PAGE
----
Cradled in his father’s arms, five-month old Niño James Padernos cries feebly. He is coughing and has been feverish for two days, with red spots on his face.
“Two days ago he came down with a fever. It didn’t go away”, says Niño’s mother. “His fever is very high, I am very worried. We came all the way from Buabua town, one and a half hours away by motorbike from Guiuan town. There is no free health centre near our town; it was destroyed. We have nothing, we lost everything.”
The doctors suspect Niño is suffering from dengue fever, complicated by pneumonia. Dengue, transmitted by the bite of a mosquito, is common in many tropical countries. The dengue-carrying mosquito breeds in pools of stagnant water – in cans, buckets, containers – all items scattered around following the typhoon.
“When the typhoon made landfall in our town, we sought refuge in my parents’ house,” continues Niño’s mother. The wind was so strong that it blew off the roof of the house. We thought it was the last day of our lives. It’s difficult to describe the event, it is traumatic. Niño was soaked in water. We cannot wrap him or dry him as all our things are wet.”
The typhoon wreaked havoc in Guiuan, a town of around 45,000 people in eastern Samar island, hit first by the typhoon. Buildings, houses, trees, crops and the main livelihoods of the community were all flattened. More than a week after the storm struck, Niño and his family live in a makeshift house made of broken wood from the remnants of their destroyed home. Work is hard to find, so when their son became very ill, they searched for free medical care.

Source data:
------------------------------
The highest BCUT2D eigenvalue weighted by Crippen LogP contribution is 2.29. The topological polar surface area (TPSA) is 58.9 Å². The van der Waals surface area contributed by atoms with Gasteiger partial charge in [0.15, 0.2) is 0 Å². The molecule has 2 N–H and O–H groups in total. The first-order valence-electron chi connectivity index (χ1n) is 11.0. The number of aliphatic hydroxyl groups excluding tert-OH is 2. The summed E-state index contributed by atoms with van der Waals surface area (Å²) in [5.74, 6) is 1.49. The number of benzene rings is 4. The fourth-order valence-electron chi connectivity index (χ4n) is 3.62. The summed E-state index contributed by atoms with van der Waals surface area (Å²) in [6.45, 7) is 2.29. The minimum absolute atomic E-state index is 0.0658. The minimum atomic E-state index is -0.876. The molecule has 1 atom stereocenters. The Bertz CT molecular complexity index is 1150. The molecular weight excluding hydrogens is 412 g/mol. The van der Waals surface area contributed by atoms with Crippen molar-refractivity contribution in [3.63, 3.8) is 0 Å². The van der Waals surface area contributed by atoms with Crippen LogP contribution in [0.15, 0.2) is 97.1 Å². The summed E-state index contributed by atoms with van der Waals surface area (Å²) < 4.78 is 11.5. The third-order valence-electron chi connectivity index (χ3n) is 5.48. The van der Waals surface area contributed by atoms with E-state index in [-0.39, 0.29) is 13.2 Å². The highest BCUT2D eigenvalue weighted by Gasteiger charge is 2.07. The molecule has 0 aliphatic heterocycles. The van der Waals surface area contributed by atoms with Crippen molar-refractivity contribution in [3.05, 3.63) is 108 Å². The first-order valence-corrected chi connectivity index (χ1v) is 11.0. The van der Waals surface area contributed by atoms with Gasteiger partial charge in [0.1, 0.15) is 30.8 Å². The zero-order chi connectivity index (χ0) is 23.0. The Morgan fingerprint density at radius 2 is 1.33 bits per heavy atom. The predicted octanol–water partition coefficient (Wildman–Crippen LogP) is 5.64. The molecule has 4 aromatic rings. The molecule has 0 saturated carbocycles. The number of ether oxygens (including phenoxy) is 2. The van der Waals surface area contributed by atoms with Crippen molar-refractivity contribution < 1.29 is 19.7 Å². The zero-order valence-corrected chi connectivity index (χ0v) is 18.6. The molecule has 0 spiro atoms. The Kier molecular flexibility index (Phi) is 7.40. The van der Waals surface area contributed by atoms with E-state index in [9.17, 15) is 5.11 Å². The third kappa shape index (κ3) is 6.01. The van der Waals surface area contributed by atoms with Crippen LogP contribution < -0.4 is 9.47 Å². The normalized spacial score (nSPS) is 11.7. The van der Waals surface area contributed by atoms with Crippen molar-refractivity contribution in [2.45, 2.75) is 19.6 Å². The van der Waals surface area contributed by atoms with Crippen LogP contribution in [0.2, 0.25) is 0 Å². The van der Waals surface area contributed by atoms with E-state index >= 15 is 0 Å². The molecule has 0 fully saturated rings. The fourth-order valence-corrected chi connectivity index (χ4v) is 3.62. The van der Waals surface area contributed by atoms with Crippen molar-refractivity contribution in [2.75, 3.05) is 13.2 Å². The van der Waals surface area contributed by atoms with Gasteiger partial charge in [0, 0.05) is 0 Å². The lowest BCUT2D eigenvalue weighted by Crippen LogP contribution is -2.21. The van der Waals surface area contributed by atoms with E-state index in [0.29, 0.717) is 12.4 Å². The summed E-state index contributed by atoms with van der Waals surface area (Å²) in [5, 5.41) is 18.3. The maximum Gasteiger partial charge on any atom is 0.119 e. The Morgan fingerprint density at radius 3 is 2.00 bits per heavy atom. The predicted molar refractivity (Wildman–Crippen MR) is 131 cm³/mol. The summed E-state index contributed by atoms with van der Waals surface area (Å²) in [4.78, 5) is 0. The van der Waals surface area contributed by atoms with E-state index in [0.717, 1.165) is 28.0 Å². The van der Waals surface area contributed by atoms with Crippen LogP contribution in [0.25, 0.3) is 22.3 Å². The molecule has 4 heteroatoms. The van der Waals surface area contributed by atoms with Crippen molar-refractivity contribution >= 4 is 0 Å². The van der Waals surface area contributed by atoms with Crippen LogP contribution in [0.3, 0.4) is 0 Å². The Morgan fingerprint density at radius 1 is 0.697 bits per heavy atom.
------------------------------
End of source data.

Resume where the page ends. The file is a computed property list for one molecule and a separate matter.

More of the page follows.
“We asked in our town where we could bring our son. We have no money to afford his treatment and he is our only child. The community told us to come here to Guiuan. They said MSF gives free care and could help us.”
Niño has been admitted to the newly opened 15-bed inpatient ward of Medecins Sans Frontieres’ tented hospital in Guiuan, being set up in the grounds of the destroyed public general hospital. With the roof blown off and medical equipment and supplies drenched by the rains, the hospital was rendered inoperable. The MSF hospital will provide a range of services, including a maternity ward and operating theatre. Eight patients have been admitted so far, including two children with severe dehydration.
Since MSF started its medical activities in Guiuan four days ago, the team has been seeing patients with diarrhoea, measles, coughs, runny noses, infected wounds, and also the more regular examples of daily life such as road accidents. So far, there are only two patients with suspected dengue, but the disease was a problem in the area prior to the typhoon, so the MSF staff is on alert for possible cases.